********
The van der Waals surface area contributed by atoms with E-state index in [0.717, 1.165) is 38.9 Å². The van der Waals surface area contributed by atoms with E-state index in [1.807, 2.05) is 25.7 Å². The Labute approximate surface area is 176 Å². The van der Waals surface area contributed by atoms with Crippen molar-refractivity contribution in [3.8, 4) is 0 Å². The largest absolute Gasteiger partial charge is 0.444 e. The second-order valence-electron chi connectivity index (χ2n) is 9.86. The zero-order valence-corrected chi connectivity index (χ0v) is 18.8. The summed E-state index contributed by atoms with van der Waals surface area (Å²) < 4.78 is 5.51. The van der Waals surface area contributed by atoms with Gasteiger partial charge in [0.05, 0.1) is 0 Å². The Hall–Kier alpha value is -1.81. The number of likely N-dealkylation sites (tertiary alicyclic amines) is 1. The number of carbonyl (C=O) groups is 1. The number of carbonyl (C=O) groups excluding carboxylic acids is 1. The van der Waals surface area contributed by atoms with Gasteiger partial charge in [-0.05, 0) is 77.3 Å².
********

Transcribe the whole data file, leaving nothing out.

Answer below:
The van der Waals surface area contributed by atoms with E-state index in [0.717, 1.165) is 38.9 Å². The van der Waals surface area contributed by atoms with E-state index in [1.807, 2.05) is 25.7 Å². The Labute approximate surface area is 176 Å². The van der Waals surface area contributed by atoms with Crippen molar-refractivity contribution in [3.8, 4) is 0 Å². The largest absolute Gasteiger partial charge is 0.444 e. The second-order valence-electron chi connectivity index (χ2n) is 9.86. The zero-order valence-corrected chi connectivity index (χ0v) is 18.8. The summed E-state index contributed by atoms with van der Waals surface area (Å²) < 4.78 is 5.51. The van der Waals surface area contributed by atoms with Gasteiger partial charge in [0.05, 0.1) is 0 Å². The Hall–Kier alpha value is -1.81. The number of likely N-dealkylation sites (tertiary alicyclic amines) is 1. The number of carbonyl (C=O) groups is 1. The number of carbonyl (C=O) groups excluding carboxylic acids is 1. The van der Waals surface area contributed by atoms with Gasteiger partial charge in [-0.05, 0) is 77.3 Å².